Driverless cars could improve the flow of traffic by smoothing out start-stop traffic waves, according to new research.
When humans are behind the wheel, ‘phantom traffic jams’ are often created when vehicles change lane or merge, or just because of natural oscillations in human driving. However, the study to be published in Transportation Research Part C suggests that even a small percentage of autonomous vehicles (5%) could have a significant impact in eliminating waves while also reducing the total fuel consumption by up to 40% and the braking events by up to 99%.
Using a circular track with 22 vehicles, the researchers demonstrated that stop-and-go waves emerge consistently and that they can be dissipated by controlling the speed of a single vehicle in the flow.
The research team included experts in traffic flow theory, control theory, robotics, cyber-physical systems, and transportation engineering.
Fully autonomous vehicles could be on Britain’s roads by 2021 — but are motorists ready to hand over control to an automated system?
A global survey by TUV Rheinland has found that drivers want to be able to decide for themselves when to let a car drive autonomously, and when to control it themselves.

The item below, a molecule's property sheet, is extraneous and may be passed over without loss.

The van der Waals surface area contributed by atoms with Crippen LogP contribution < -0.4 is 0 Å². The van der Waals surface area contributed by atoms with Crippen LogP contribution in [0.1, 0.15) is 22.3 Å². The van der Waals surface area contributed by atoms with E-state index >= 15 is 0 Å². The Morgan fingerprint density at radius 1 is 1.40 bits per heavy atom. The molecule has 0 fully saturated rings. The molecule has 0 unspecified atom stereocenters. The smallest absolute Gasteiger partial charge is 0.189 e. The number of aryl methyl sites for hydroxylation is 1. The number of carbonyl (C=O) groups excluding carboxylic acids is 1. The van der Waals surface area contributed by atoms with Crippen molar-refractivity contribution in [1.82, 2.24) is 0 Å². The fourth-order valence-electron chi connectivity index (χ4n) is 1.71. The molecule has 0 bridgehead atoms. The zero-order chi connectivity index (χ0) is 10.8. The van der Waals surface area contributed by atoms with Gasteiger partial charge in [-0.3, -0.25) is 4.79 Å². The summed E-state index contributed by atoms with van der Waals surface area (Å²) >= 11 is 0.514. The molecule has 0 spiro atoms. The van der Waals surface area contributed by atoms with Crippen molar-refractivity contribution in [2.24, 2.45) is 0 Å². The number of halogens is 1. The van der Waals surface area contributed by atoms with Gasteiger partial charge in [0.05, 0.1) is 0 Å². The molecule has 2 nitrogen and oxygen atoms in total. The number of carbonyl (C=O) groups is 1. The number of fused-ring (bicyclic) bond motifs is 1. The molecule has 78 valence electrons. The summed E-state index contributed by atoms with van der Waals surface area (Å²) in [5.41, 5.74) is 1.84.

And while respondents generally agree that automation of driving will improve road safety, people’s doubts tend to increase and trust in the technology decreases as vehicles’ level of automation goes up.
For instance, only 11% of respondents in Germany and 15% in the United States fear ‘a deterioration of road safety’ due to partial automation, but nearly half believe that road safety will deteriorate with the advent of completely driverless cars.
The findings suggest that “we must give people much more information and communicate the benefits of autonomous technology more clearly,” said Dr Matthias Schubert, executive VP of mobility at TUV Rheinland.